Thoughts for the Day

Friday, 29th July 2022: Social reformers

Helping others Jesus Luke 4 Love one another

Reading : Verses from Luke, Chapter 4

Jesus in the Synagogue

When he came to Nazareth, where he had been brought up, he went to the synagogue on the sabbath day, as was his custom. He stood up to read, and the scroll of the prophet Isaiah was given to him. He unrolled the scroll and found the place where it was written:

‘The Spirit of the Lord is upon me,
because he has anointed me
to bring good news to the poor.
He has sent me to proclaim release to the captives
and recovery of sight to the blind,
to let the oppressed go free,
to proclaim the year of the Lord’s favour.’

And he rolled up the scroll, gave it back to the attendant, and sat down. The eyes of all in the synagogue were fixed on him. Then he began to say to them, ‘Today this scripture has been fulfilled in your hearing.’

(Church in Wales Lectionary, New Revised Standard Version)


Our reading today shows us Jesus in the Synagogue in Capernaum, where he is given the scroll of Isaiah, and states that he is the one who has come to bring good news to those in need. So today we look at two social reformers who made a great difference to others.

William Wilberforce: Born in 1759 in Yorkshire, England he was a British politician and philanthropist who fought to abolish the slave trade. He was an evangelical Christian. His spiritual adviser was John Newton a former slave trader, and he was a friend of William Pitt the Prime Minister. Wilberforce was indefatigable in parliament and elsewhere, giving eloquent speeches against the slave trade. In 1807, he finally achieved part of what he wanted - a bill to abolish the slave trade in the British West Indies which was carried in the Commons 283 to 16. However, this statute did not affect those enslaved before the Act, and when Wilberforce retired from Parliament in 1825 things had not changed. But on July 26, 1833, the Slavery Abolition Act was passed by the Commons and became law the following month. Three days later William Wilberforce died, and was buried in Westminster Abbey.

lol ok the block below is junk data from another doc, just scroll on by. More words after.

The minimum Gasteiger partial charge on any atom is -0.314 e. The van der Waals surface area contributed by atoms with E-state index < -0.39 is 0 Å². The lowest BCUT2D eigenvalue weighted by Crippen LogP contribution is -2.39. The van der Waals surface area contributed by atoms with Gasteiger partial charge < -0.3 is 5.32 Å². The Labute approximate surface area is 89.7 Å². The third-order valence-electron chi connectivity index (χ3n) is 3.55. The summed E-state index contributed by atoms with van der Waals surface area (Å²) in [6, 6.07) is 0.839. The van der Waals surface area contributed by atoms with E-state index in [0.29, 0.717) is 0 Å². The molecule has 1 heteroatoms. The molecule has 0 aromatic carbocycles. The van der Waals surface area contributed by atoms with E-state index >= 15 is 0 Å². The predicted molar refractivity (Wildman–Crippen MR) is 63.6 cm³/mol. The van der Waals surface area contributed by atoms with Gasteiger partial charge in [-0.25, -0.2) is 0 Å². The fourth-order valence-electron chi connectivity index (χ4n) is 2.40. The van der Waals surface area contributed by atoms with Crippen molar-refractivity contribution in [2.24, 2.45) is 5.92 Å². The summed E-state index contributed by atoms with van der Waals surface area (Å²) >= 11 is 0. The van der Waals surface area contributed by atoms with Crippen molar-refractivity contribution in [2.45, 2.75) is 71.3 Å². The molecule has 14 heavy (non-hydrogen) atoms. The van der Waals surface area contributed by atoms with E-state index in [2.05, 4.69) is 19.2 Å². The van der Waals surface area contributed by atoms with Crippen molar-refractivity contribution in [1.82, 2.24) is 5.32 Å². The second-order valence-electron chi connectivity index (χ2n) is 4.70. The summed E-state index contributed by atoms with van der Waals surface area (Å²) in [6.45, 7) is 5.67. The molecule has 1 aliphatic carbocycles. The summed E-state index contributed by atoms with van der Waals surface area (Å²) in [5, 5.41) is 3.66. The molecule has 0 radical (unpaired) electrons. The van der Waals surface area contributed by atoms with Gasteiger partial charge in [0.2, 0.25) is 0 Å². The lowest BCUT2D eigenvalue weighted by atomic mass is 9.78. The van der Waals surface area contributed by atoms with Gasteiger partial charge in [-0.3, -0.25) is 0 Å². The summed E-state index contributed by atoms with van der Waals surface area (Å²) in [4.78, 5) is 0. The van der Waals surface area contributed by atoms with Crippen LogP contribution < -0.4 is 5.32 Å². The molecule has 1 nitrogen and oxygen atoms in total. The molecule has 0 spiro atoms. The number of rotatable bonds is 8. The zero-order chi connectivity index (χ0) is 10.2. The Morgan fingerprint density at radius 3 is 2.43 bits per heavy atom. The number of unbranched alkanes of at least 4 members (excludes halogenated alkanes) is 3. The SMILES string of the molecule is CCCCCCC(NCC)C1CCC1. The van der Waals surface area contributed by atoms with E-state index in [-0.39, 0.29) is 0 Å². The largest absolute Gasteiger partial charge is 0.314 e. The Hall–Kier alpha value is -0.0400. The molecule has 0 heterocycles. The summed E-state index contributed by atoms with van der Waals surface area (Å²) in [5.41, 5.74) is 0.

Josephine Butler: Born in 1828 in Northumberland, England, her father was a social reformer, campaigning against the slave trade. She married George Butler and had four children, but in 1863 her six year old daughter died. From this time she began to involve herself in charity work, particularly the rights of women. She campaigned against child prostitution, to raise the age of consent from 13 to 16 years of age. She then moved on to campaign to change the Contagious Diseases Acts, which could force women to be arrested and physically examined. She toured the country and helped repeal the acts. Josephine was heavily involved with the education of women, pushing Cambridge University into providing further education courses for women which led to the foundation of Newnham, an all-women college. She died in 1906.

Perhaps today we can do something to help someone in need: offer food to a local food bank; give some items to a charity shop; and/or pray for those who need help.


Lord Jesus Christ,
as we read about William Wilberforce
and Josephine Butler this day,
may their example
give us the impetus to help others now.

Follow Up Thoughts

You might like to look up this site to find out ways to help others:

Return to index